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Schlumberger and Panasonic have announced that they will collaborate on a new battery-grade-lithium production process that they say will pave the way for improved lithium production to help meet the expected surge in demand from the fast-growing global electric vehicle (EV) market. The announcement came from the Schlumberger New Energy arm of Schlumberger and from Panasonic Energy of North America, a division of Panasonic Corporation of North America. The lithium-extraction and -production process will be used by Schlumberger at the Nevada pilot plant of its Neolith Energy venture. According to Schlumberger, Neolith Energy's approach uses a differentiated direct-lithium-extraction process to produce high-purity, battery-grade lithium material while reducing production time from more than a year to weeks. The company also said the process significantly reduces groundwater use and physical footprint vs. conventional evaporative methods of extracting lithium.
Google announced on 19 May that it has tapped the geothermal startup Fervo Energy to develop a carbon-free source of power for the technology giant's data centers in Nevada. The project is part of Google's wider ambition to transition away from fossil fuels and purchase 100% renewable power by 2030. In its announcement, Google described the deal as "the world's first corporate agreement to develop a next-generation geothermal power project" that will represent "an'always-on' carbon-free resource." The plan calls for Fervo to begin supplying geothermal power to the power grid in Nevada that feeds Google's data centers and other infrastructure by 2022. The two companies will work together to use downhole diagnostics along with new artificial intelligence and machine-learning tools to increase the efficiency of the approach Fervo is pioneering.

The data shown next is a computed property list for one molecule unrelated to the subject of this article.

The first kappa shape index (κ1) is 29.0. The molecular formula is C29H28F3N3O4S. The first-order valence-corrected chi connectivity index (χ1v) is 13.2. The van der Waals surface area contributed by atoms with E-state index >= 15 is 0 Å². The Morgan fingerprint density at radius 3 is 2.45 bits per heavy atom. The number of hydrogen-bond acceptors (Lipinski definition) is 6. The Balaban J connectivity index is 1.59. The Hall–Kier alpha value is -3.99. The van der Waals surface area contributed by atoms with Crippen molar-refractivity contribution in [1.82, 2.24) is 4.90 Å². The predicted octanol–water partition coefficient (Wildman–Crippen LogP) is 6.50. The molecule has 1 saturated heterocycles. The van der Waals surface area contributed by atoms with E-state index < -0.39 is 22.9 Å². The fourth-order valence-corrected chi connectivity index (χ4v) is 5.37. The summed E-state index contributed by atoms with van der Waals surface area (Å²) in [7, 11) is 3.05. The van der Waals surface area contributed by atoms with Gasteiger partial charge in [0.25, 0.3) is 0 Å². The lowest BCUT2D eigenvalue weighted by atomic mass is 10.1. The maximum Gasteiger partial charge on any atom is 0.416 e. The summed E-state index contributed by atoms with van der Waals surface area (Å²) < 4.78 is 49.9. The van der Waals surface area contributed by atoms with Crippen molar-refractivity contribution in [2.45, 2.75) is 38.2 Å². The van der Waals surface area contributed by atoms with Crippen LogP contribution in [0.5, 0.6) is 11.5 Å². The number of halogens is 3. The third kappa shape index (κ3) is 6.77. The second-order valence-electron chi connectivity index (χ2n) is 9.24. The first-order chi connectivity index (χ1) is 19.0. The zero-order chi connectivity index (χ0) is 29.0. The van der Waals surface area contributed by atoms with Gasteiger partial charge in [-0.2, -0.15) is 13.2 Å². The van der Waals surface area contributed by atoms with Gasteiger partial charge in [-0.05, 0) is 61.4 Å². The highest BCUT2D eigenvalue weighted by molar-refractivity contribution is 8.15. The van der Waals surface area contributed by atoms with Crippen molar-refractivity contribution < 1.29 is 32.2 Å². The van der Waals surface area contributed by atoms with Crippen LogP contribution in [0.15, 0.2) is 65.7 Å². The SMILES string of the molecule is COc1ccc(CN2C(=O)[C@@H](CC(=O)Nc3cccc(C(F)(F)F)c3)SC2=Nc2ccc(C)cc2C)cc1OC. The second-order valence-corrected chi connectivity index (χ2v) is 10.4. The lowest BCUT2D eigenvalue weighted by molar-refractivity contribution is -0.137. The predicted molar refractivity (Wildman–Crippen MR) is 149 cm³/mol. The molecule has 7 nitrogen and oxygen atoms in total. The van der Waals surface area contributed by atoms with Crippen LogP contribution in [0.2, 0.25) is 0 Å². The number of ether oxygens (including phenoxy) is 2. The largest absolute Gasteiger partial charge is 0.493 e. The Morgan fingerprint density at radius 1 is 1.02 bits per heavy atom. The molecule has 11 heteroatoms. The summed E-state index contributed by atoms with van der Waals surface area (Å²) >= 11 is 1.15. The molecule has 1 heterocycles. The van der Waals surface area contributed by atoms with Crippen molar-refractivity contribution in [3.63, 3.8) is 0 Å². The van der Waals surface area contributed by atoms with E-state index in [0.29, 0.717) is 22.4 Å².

The first 2 weeks of April have brought several reminders that the low-carbon technology train is continuing to move deeper into the investment portfolios of oil and gas producers. Below is a list of some of the biggest new investments and partnerships that have taken place during this span. Chevron is making its first foray into the burgeoning wind energy sector after its venture capital division shared yesterday plans to invest in a startup called Ocergy. The Nevada-based engineering company has developed a modular-design approach to floating foundations for wind turbines. This latest investment round included Norwegian industrial manufacturer Moreled which will tap its offshore wind business to help build the foundations that are aiming to be low-cost and therefore scalable.
Schlumberger New Energy will develop a lithium- extraction pilot plant in Clayton Valley, Nevada, under its newly launched NeoLith Energy venture. The move brings the company into the burgeoning battery metals business as demand from electric vehicle makers and other technology companies surges. S&P Global forecasts production of the battery metal is set to almost triple by 2025 to more than 1.5 million metric tons. Two lithium compounds used for battery cathode production are lithium carbonate and lithium hydroxide, with carbonate currently making up the bulk of usage. In brine production, lithium chloride is extracted from alkaline brine lakes before being converted to carbonate, according to S&P.